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As Art Van Furniture Files For Bankruptcy, Customer Complains He Can't Get Furniture He Ordered

CHICAGO (CBS) -- "Everything must go," say the signs as a liquidation sale progresses at Art Van furniture stores.

The company filed for Chapter 11 bankruptcy and is offering huge savings. But as CBS 2's Jermont Terry reported Monday night, some customers at the Downers Grove store just want what they already paid for.

The huge savings and sales are providing little solace for those people, who say they can't get what they ordered.

Art Van furniture rolled out the red carpet when it expanded into Illinois in 2015. Grammy Award-winner Jennifer Hudson announced Chicago would love the furniture company.

Now the company sings the blues. Everything is on sale after the Michigan-based company filed for Chapter 11 – resulting in stores in five states, including 21 in Illinois, to shut down in 60 days.

"We sat back thinking like this week was going to be the week that we were push out the old couches and get some new couches," said Michael Vaccarella.

Yet all Vaccarella and his wife are left with are paid receipts for the furniture they waited six weeks on. Instead, he was left with some paperwork that he said meant "nada; zero."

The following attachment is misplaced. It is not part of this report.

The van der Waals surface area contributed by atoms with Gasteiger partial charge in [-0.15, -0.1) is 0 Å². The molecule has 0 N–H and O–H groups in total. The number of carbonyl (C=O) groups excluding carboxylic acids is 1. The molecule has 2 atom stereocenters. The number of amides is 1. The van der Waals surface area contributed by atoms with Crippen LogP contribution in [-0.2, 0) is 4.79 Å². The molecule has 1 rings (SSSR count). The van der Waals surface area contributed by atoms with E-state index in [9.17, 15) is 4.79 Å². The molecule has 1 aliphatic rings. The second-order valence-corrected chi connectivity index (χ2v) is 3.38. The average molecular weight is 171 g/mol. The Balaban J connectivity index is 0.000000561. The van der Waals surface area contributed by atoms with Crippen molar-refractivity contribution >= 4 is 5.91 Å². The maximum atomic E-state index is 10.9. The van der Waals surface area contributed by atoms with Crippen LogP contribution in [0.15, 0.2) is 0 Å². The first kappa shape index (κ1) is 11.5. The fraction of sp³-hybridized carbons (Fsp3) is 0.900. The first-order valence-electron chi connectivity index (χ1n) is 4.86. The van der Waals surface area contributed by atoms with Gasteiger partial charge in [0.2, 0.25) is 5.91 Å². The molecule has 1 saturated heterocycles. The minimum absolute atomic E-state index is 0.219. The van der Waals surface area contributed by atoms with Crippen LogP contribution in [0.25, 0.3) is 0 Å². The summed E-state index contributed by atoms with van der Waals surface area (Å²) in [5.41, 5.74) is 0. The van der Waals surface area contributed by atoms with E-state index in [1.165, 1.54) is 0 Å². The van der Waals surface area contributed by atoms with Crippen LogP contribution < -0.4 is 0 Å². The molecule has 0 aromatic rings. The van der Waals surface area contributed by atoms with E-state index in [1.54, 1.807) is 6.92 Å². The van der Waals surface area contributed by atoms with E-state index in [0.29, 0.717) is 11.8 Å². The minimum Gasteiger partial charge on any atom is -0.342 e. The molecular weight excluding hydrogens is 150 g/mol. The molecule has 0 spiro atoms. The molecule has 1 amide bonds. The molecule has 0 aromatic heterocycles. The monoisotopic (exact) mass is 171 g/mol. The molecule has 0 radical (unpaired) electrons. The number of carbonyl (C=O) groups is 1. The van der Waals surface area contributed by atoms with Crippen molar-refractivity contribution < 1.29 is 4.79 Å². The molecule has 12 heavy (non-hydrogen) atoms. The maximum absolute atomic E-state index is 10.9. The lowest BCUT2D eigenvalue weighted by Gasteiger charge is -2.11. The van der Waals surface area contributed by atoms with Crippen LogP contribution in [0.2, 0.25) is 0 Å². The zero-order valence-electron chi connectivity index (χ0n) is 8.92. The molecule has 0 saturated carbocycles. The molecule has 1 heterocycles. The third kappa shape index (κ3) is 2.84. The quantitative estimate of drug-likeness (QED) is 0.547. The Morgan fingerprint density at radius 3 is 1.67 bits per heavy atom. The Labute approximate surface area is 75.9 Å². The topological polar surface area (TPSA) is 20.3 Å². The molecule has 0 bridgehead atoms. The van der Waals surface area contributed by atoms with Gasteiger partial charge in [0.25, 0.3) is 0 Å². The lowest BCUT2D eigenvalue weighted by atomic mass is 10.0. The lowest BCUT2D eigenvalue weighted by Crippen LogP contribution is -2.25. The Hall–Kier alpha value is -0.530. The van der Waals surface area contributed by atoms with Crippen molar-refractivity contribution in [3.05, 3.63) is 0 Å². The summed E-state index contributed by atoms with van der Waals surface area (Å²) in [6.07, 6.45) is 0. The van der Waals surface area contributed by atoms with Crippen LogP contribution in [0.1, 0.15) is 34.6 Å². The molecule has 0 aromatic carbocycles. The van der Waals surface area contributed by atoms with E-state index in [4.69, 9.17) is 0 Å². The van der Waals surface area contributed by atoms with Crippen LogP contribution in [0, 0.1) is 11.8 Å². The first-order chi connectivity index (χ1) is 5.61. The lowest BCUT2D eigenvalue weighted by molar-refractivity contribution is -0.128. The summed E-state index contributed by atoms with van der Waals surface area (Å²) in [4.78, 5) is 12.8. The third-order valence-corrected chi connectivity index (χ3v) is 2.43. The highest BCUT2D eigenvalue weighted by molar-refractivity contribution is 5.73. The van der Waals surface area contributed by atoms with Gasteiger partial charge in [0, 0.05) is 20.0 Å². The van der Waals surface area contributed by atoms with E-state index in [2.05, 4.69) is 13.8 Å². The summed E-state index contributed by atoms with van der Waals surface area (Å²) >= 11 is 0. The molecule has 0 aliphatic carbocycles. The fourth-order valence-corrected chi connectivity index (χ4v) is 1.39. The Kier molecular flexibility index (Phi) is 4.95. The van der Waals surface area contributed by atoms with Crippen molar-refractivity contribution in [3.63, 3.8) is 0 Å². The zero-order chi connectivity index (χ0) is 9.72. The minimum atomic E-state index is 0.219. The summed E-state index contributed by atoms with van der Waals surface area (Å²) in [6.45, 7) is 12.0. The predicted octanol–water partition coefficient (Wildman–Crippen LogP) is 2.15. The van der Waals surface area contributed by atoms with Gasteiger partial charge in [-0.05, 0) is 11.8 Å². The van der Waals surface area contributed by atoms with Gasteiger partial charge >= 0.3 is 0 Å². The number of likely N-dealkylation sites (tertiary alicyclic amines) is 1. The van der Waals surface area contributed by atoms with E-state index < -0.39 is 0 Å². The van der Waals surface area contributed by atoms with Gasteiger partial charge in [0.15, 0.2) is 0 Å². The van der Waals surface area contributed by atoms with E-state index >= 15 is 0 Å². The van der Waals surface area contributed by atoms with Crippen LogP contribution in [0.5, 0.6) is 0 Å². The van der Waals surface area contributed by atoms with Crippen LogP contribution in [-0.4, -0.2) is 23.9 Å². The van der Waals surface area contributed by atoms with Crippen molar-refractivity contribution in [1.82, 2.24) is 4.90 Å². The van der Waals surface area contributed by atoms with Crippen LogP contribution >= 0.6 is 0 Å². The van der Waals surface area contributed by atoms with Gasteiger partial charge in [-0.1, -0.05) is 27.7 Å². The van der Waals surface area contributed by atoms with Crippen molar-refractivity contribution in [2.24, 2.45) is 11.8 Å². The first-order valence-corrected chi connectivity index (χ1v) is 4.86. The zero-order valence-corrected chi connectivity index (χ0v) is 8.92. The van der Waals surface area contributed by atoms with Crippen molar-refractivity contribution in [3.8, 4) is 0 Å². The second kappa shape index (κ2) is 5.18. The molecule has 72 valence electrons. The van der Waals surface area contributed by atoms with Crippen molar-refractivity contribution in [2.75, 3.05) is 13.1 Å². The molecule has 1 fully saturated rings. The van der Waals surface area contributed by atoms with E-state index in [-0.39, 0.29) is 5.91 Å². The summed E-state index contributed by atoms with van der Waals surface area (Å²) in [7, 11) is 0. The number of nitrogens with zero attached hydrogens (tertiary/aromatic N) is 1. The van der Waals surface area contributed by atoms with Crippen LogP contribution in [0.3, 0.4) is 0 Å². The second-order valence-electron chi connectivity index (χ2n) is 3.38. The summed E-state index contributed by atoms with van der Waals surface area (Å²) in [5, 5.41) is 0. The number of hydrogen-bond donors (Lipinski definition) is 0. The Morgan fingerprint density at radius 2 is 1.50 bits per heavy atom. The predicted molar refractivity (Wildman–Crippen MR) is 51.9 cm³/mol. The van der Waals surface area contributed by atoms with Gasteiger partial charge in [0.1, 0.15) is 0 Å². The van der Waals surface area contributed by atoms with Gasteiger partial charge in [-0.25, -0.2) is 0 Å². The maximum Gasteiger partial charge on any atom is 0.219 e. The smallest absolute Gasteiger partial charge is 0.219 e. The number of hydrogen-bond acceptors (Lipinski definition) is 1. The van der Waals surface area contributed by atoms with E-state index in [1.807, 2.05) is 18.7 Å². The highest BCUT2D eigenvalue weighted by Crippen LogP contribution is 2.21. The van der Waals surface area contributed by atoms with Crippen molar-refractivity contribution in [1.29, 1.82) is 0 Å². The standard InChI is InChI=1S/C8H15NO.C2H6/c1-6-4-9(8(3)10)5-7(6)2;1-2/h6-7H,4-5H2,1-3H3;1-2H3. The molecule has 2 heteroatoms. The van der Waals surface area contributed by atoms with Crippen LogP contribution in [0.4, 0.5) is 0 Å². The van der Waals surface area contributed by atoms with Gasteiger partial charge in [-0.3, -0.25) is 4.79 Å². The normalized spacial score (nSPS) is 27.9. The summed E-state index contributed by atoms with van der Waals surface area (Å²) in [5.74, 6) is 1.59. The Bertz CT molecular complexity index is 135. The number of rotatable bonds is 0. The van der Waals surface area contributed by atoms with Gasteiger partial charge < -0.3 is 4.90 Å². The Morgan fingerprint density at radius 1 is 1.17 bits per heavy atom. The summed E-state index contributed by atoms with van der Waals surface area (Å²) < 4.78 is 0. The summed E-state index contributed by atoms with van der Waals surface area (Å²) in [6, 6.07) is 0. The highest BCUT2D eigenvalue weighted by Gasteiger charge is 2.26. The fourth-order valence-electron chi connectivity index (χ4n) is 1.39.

But he paid Art Van a down payment of $400 and opted to finance more than $1,200 on the company's credit card. When he came to the Downers Grove store after learning of the liquidation, he discovered Art Van never processed the order.

"You took my order in January, well knowing this thing was never going to happen," Vaccarella said. "We were never going to get those couches."

Store credit is all that's available.

"Obviously, there is inventory there, but it's used," Vaccarella said.

When it comes to the transaction on the Art Van credit card, it is now pending – despite Vaccarella originally having more than a year to pay it off.

But he has no furniture, and now he has no idea what will happen in the next 60 days.

"The most we can do is obviously watch it, and then, you know, at some point, if they do charge it, what's my repercussion?" Vaccarella said. "Who can I go talk to."

CBS 2 Legal Analyst Irv Miller said, "There's not a lot you can do."

Miller said customers across the nation in similar binds are forced either to go with what is in stock or fight in court.

"All of that will end up in courtroom and that's the last thing in the world a consumer wants," Miller said.

Customers who go to court will end up spending more money trying to get money back, and, Miller said, "Most consumers will say it's just not worth it."

Legal experts also say that you should never pay cash for a deposit – only use a credit card. In that case, should you find yourself in a situation like this, you can fight it with your credit card company rather than a bankruptcy court.

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